Across the test, we found very little difference in launch angle, especially off the driver. However, when other aspects of trajectory are considered—things like how high the ball flew, how far downrange it reached its peak height and how steeply (or shallow) it fell back to the ground—significant ball flight differences emerge.
The point is that a golf ball can fly any number of ways that defy the limitations of simple descriptions like “low”, “mid” and “high” so, when looking for the right ball, it’s important to consider the full flight of the ball.
We’ll be taking a closer look at trajectory in a future post.
6. For Many, The Best Answers Are In The Middle
Throughout this report, we’ve highlighted some of the fastest and longest golf balls as well as those at the extreme high and low end of the spin scales. As golfers, that’s the info we naturally gravitate to, but there’s a reason some of the most popular balls can be found in the middle of the chart. While some golfers can benefit from the extremes, especially when it comes to spin, for most golfers the best options will be somewhere in between.
7. Golf Ball Models Are Significantly Different
We know many golfers believe all golf balls perform basically the same but few ideas in golf are more detached from reality.
Our data reveals that, while there are similarities to be found between any two golf balls, across the entire pool there are significant differences in key metrics like ball speed, trajectory (the combination launch angle, height and descent angle) and spin.
While some balls like the Kirkland Performance+ and Mizuno RB Tour X are unquestionably a better fit for a niche segment of golfers, that doesn’t mean they’re inherently bad. As with your driver and irons, golfers should look for a ball that provides the optimum combination of ball speed, trajectory and spin.
HIGH SWING SPEED RESULTS
Our Top Recommendations for High Swing Speed Golfers
Low Spin – Snell MTB-X, Titleist Pro V1x Left Dash, Vice Pro Plus
Higher Spin – Callaway Chrome Soft X, Titleist Pro V1x, Wilson Staff Model
Balanced Performance – Snell MTB Black, TaylorMade TP5x, Titleist Pro V1
High Swing Speed Driver
- Club Speed: 115 mph
- Ball speed: 167.52
- Launch Angle: 13.70
- Spin: 2,927
- Carry: 298.85
- Total: 319.82
- While the Titleist Pro V1x Left Dash was the longest ball, the Top 10 shows a mix of high-, mid- and low-compression offerings.
- The lower-compression, low-spinning Titleist Tour Speed was surprisingly long as were other low-compression balls like the Bridgestone Tour B RX and Callaway Chrome Soft.
- For golfers who produce 2,800 rpm or more spin with the driver, the presence of these softer balls near the top of the distance chart suggests that low spin properties of low-compression balls can help offset the significantly lower ball speed for high spin golfers.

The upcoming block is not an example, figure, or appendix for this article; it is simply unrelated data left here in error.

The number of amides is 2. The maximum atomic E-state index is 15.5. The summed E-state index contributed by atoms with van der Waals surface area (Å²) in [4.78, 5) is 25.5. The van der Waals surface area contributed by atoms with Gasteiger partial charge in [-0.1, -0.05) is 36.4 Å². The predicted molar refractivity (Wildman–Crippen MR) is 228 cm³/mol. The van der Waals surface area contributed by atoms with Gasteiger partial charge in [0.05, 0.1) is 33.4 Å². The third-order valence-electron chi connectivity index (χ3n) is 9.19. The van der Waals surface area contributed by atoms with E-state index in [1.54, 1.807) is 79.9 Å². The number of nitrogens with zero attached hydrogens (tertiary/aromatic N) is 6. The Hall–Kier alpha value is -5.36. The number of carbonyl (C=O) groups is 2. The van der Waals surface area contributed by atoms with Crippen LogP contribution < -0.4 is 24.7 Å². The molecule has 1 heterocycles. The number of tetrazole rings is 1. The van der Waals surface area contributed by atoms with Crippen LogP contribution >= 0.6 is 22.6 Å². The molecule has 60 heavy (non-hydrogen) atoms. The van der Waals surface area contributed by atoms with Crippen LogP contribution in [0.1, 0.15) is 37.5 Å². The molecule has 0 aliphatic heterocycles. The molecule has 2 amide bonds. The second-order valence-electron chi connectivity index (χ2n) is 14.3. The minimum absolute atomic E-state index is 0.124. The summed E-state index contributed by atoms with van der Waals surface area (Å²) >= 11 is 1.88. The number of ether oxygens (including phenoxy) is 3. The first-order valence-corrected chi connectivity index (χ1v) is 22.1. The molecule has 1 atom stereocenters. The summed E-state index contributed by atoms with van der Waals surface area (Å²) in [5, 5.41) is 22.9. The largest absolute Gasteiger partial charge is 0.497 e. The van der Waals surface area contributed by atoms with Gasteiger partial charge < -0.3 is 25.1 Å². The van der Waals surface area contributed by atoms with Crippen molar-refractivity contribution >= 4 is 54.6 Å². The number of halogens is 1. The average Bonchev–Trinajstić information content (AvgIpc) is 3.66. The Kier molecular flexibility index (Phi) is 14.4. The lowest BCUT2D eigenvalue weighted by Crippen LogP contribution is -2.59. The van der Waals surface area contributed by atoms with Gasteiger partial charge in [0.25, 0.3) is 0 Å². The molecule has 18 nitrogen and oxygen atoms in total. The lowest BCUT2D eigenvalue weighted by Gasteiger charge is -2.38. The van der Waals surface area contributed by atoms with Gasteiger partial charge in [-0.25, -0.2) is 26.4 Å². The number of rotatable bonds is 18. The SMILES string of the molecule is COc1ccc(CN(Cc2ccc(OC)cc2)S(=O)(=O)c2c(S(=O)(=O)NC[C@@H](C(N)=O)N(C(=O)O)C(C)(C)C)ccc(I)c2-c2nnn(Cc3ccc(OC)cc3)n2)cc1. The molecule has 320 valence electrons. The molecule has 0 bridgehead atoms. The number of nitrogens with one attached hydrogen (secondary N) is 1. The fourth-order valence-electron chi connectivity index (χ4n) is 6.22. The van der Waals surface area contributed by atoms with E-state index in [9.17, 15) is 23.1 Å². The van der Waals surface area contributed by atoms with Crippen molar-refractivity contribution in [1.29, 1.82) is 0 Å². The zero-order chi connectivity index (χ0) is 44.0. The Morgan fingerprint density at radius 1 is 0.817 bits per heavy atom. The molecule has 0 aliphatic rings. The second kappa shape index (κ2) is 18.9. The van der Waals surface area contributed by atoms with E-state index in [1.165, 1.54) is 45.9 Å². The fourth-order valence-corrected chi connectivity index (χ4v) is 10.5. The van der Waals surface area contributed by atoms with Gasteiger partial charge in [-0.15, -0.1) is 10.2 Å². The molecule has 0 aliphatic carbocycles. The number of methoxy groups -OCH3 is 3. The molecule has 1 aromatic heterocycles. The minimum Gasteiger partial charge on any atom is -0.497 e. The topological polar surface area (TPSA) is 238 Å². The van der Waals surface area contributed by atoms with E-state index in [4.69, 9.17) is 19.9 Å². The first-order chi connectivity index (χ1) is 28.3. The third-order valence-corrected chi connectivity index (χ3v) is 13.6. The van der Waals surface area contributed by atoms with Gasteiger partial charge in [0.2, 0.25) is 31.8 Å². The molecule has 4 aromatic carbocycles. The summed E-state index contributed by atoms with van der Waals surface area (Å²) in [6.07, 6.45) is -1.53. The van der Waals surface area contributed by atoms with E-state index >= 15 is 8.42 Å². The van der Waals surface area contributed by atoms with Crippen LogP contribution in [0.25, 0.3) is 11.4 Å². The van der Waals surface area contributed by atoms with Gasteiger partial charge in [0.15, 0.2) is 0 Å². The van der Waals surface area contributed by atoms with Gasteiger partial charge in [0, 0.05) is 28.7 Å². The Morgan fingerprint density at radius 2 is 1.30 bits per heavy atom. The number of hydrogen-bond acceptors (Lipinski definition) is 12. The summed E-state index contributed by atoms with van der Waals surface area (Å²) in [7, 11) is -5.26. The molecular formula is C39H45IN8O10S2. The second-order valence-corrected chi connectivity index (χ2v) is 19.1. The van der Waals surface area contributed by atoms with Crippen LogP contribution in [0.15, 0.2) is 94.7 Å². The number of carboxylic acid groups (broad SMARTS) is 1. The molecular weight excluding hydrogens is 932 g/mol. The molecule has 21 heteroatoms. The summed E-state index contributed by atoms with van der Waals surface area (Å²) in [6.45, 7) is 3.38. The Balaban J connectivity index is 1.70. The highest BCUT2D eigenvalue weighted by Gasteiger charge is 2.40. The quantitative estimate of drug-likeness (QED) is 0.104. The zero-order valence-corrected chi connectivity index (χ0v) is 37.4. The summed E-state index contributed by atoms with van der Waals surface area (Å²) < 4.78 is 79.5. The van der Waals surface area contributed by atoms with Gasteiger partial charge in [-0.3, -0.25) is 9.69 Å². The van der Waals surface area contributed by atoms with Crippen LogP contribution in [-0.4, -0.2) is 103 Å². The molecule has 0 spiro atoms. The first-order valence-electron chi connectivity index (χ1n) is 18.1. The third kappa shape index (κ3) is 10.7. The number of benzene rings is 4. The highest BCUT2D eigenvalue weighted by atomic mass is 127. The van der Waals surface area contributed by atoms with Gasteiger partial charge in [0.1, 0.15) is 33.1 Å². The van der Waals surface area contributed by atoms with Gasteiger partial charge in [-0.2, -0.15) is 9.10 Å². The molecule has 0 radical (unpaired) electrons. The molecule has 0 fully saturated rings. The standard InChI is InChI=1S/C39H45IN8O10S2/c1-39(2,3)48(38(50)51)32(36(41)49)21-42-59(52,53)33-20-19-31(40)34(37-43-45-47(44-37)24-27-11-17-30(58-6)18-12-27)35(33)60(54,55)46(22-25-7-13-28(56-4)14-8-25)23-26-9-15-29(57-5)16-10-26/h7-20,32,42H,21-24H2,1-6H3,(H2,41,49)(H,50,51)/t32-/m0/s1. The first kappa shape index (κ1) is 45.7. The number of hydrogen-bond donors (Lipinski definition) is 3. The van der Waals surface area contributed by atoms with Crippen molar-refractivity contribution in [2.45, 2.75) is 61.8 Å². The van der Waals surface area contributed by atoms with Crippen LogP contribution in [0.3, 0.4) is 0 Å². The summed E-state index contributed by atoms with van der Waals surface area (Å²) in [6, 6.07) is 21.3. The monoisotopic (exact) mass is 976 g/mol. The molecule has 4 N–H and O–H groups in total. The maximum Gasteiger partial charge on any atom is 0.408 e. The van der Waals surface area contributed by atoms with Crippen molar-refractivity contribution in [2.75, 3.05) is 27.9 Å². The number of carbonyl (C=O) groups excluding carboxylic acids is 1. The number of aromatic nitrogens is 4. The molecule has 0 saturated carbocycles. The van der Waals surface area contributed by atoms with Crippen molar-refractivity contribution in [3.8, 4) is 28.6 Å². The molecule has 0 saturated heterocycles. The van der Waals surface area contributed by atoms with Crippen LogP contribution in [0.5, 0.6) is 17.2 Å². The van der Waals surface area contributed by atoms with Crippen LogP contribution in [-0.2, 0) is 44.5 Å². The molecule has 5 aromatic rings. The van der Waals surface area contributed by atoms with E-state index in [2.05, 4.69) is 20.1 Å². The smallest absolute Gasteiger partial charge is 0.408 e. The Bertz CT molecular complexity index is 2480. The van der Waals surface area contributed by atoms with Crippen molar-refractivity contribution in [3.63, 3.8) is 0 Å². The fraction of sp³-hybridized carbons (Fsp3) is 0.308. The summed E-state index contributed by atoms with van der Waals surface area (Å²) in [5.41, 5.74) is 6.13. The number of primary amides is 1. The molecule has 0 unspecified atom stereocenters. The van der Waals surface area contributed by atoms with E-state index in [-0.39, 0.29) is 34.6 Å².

Top 10 Fastest
- At driver speeds, the firmest balls were the fastest which suggests the greatest potential for distance for most golfers in the 115 mph range.
- The absence of the 100-compression Callaway Chrome Soft X LS from the top of this group is perhaps surprising, though the higher-spinning Chrome Soft X made the list.
- The Kirkland Performance+ V2.0 was the spinniest ball on 115 mph driver shots (and just about everywhere else).
- From our previous test, we expected the Mizuno RB Tour X to be one of the spinner offerings but the higher spin rates of the TaylorMade TP5 caught us by surprise.
- With the exception of the 83-compression MG C4, the lowest spinning balls are all sub-75 compression offerings.
High Swing Speed Iron
- Club Speed: 87 mph
- Ball speed: 122 mph
- Launch Angle: 20.16
- Spin: 6,381
- Carry: 185.64
- Total: 197.54
- The Top 10 for distance includes a mix of low and mid spin.
- At these speeds, trajectory and spin properties play a more significant role in total distance.
Top 10 Fastest
- As we slow to iron speeds, high-compression balls lose their speed advantage.
- The fastest balls include a mix of high-, mid- and low-compression offerings.
- With the core being less of a factor, the outer layers of the ball have a greater influence on speed.
- As we’ve noted, spin properties are consistent throughout the bag.
- The balls that were high spinning off the driver (most notably the Kirkland Performance+ and Mizuno RB Tour X) are also spinny off the irons.
- Low compression means lower spin so we’d expect to see five low-compression offerings produce the lowest spin rates.
MID SWING SPEED RESULTS
Our Top Recommendations for Mid Swing Speed Golfers
Low Spin – Bridgestone Tour B X, Srixon Z-Star XV, Titleist Pro V1x Left Dash
Higher Spin – TaylorMade TP5, Titleist Pro V1x, Wilson Staff Model
Balanced Performance – Bridgestone Tour BX, Snell MTB Black, Titleist Pro V1
Mid Swing Speed Driver
- Club Speed: 100 mph
- Ball speed: 147 mph
- Launch Angle: 12.96
- Spin: 2,422
- Carry: 247.90
- Total: 277.13
- Again, our Top 10 for distance covers a range of compressions.
- The absence of the Titleist Pro V1x Left Dash from the Top 10 is a bit of a surprise.